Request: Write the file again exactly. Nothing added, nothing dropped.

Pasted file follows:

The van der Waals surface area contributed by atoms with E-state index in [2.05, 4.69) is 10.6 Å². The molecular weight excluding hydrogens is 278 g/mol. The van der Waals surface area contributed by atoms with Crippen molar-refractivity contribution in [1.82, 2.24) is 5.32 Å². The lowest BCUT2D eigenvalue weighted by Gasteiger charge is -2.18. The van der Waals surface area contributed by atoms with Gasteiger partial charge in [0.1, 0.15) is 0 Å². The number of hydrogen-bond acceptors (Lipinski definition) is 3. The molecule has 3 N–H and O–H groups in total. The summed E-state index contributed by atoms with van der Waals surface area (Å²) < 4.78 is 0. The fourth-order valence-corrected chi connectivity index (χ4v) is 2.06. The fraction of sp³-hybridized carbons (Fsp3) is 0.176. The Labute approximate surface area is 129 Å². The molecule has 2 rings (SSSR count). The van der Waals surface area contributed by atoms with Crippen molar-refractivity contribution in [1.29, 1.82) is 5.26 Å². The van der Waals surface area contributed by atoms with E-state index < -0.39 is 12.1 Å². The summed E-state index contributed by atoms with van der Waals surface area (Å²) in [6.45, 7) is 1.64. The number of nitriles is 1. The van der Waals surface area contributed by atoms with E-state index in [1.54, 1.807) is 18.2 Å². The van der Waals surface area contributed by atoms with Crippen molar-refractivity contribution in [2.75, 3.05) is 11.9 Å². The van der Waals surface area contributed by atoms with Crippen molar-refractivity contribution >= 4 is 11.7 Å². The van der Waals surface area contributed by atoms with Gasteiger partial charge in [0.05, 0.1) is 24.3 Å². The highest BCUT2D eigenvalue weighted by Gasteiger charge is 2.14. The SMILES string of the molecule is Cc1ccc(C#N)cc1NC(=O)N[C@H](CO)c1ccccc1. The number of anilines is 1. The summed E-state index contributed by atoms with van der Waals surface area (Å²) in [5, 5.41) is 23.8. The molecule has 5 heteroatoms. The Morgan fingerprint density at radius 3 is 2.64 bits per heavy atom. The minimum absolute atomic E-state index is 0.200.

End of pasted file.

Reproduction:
The van der Waals surface area contributed by atoms with E-state index in [2.05, 4.69) is 10.6 Å². The molecular weight excluding hydrogens is 278 g/mol. The van der Waals surface area contributed by atoms with Crippen molar-refractivity contribution in [1.82, 2.24) is 5.32 Å². The lowest BCUT2D eigenvalue weighted by Gasteiger charge is -2.18. The van der Waals surface area contributed by atoms with Gasteiger partial charge in [0.1, 0.15) is 0 Å². The number of hydrogen-bond acceptors (Lipinski definition) is 3. The molecule has 3 N–H and O–H groups in total. The summed E-state index contributed by atoms with van der Waals surface area (Å²) < 4.78 is 0. The fourth-order valence-corrected chi connectivity index (χ4v) is 2.06. The fraction of sp³-hybridized carbons (Fsp3) is 0.176. The Labute approximate surface area is 129 Å². The molecule has 2 rings (SSSR count). The van der Waals surface area contributed by atoms with Crippen molar-refractivity contribution in [1.29, 1.82) is 5.26 Å². The van der Waals surface area contributed by atoms with E-state index < -0.39 is 12.1 Å². The summed E-state index contributed by atoms with van der Waals surface area (Å²) in [6.45, 7) is 1.64. The number of nitriles is 1. The van der Waals surface area contributed by atoms with E-state index in [1.54, 1.807) is 18.2 Å². The van der Waals surface area contributed by atoms with Crippen molar-refractivity contribution in [2.75, 3.05) is 11.9 Å². The van der Waals surface area contributed by atoms with Crippen molar-refractivity contribution >= 4 is 11.7 Å². The van der Waals surface area contributed by atoms with Gasteiger partial charge in [0.05, 0.1) is 24.3 Å². The highest BCUT2D eigenvalue weighted by Gasteiger charge is 2.14. The SMILES string of the molecule is Cc1ccc(C#N)cc1NC(=O)N[C@H](CO)c1ccccc1. The number of anilines is 1. The summed E-state index contributed by atoms with van der Waals surface area (Å²) in [5, 5.41) is 23.8. The molecule has 5 heteroatoms. The Morgan fingerprint density at radius 3 is 2.64 bits per heavy atom. The minimum absolute atomic E-state index is 0.200.